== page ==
Although letters patent had originally been conceived of as a way to strengthen England's economy, they had been used by successive monarchs as an easy way to raise funds for the crowns without asking Parliament for taxation. Elizabeth I, for example, issued monopolies on everyday items including salt. When James VI and I came to the English throne in 1603, there was a hope that he would eschew the practice of granting monopolies, but if anything his abuses were even worse. In 1624, therefore, Parliament forced through a 'Statute of Monopolies', which cancelled all previously existing patents and monopolies, and only allowed them to be granted in the future for brand new inventions. This statute became the basis of intellectual property …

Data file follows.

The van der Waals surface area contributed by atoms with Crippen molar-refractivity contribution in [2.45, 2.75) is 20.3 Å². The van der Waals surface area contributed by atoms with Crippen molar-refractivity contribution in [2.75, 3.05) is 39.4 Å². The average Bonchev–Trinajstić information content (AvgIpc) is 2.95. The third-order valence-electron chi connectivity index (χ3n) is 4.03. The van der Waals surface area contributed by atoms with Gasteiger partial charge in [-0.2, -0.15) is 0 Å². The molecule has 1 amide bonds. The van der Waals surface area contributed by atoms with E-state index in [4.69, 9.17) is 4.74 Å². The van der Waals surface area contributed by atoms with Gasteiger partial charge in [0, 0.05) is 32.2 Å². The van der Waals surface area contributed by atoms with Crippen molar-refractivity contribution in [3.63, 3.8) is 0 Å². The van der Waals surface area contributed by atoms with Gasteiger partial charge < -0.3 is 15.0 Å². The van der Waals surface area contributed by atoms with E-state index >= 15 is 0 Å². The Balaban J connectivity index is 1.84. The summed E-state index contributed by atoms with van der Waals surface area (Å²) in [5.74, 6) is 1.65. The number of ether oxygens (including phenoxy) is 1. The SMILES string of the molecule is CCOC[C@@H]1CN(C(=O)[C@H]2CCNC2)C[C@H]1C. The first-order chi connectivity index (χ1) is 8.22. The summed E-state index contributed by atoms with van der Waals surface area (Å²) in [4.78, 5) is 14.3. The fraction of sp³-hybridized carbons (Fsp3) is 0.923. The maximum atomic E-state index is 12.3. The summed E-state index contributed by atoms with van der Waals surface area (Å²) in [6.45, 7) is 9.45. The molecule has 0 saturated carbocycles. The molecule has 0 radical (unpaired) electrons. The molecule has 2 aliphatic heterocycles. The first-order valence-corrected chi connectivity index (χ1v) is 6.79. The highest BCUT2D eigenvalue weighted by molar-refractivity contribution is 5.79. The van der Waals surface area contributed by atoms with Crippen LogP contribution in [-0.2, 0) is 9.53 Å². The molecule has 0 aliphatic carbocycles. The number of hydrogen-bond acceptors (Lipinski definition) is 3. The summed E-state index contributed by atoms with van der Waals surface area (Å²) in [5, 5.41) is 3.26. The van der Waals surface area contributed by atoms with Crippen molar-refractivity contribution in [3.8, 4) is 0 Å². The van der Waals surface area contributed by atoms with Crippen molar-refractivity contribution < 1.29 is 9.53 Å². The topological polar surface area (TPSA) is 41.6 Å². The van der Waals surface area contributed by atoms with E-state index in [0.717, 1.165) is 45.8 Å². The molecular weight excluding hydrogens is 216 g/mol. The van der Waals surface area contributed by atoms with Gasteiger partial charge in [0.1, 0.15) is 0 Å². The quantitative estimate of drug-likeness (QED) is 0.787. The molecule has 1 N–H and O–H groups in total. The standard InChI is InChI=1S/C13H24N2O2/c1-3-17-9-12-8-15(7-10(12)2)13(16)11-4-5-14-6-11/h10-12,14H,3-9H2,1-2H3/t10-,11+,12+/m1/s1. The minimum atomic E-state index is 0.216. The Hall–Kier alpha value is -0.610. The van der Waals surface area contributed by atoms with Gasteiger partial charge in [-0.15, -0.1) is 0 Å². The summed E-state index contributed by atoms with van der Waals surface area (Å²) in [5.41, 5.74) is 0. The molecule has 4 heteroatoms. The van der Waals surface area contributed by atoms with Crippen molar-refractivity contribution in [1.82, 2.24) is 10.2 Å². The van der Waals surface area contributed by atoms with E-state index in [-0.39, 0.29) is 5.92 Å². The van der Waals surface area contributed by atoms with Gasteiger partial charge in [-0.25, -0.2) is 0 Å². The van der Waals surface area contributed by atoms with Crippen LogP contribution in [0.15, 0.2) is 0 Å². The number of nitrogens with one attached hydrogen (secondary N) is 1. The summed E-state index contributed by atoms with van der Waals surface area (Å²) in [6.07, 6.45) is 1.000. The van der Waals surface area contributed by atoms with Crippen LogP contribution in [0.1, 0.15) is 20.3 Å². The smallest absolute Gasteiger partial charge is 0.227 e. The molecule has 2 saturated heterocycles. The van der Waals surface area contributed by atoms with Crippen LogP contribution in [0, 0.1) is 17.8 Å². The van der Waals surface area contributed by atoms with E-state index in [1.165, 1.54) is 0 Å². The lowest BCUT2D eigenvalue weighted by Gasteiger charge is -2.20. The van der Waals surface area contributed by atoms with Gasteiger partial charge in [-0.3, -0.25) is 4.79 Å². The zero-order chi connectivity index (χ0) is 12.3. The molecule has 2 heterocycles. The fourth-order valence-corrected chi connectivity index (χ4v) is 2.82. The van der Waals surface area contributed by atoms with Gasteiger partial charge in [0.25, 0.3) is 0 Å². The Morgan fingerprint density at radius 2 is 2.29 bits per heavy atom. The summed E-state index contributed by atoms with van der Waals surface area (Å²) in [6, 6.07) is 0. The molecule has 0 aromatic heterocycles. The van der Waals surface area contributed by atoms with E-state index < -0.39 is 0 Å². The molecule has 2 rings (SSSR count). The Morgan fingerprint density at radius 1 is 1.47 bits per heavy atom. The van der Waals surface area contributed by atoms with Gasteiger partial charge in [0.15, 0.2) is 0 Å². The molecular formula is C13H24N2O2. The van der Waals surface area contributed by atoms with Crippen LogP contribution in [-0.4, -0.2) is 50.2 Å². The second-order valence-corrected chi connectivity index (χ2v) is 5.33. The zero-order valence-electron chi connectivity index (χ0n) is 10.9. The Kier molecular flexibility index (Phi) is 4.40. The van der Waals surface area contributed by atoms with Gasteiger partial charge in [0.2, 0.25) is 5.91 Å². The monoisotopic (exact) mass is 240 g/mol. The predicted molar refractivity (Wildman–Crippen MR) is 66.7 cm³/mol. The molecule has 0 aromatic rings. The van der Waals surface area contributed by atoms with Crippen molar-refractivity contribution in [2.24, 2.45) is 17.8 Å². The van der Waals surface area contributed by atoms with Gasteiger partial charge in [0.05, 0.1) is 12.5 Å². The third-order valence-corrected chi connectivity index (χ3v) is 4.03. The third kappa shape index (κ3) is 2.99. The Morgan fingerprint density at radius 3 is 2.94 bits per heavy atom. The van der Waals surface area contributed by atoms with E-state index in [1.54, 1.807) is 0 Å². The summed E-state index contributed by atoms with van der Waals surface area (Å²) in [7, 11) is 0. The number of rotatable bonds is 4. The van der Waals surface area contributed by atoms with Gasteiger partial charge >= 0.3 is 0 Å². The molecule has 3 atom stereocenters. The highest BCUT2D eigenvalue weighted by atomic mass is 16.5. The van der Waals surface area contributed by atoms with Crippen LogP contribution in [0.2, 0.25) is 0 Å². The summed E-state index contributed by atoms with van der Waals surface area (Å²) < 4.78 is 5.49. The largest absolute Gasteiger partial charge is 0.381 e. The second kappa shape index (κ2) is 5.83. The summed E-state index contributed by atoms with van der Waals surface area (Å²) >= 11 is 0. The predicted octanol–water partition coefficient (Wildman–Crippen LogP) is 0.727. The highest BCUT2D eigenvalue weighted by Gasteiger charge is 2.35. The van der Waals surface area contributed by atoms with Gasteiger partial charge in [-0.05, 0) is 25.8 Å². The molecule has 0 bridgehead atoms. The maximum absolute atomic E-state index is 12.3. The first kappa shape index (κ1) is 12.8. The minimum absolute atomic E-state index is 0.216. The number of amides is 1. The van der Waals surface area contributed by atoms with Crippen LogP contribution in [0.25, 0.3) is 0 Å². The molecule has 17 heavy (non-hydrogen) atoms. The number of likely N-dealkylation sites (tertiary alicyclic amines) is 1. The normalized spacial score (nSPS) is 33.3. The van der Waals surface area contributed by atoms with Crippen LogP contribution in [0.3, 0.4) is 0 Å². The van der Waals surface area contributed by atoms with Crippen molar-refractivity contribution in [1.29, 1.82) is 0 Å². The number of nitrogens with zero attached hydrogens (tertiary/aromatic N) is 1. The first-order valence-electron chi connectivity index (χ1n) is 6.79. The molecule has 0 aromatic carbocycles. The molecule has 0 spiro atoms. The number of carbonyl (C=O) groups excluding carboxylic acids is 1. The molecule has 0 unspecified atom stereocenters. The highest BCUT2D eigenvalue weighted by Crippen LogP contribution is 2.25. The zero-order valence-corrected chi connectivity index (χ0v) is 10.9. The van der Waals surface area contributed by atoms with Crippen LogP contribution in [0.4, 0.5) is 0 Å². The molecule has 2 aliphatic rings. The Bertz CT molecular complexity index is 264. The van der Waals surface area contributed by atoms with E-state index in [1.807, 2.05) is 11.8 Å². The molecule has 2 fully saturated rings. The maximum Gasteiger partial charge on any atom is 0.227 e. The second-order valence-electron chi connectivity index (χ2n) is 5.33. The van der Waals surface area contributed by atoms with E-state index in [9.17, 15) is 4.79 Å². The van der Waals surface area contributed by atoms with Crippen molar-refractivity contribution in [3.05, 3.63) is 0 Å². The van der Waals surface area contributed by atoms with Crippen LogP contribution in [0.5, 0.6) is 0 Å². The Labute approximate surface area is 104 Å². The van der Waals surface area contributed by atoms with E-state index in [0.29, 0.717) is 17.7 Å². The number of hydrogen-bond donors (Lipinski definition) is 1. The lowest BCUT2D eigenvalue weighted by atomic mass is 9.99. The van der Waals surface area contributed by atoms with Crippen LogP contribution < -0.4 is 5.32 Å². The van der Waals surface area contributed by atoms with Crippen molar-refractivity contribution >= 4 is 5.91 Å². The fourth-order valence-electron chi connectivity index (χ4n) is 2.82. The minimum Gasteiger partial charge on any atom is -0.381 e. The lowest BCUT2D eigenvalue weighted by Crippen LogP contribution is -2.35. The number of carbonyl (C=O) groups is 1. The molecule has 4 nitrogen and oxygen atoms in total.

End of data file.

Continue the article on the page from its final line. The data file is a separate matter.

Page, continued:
Patents Law to protect inventors (127 words)
Historical Context Note
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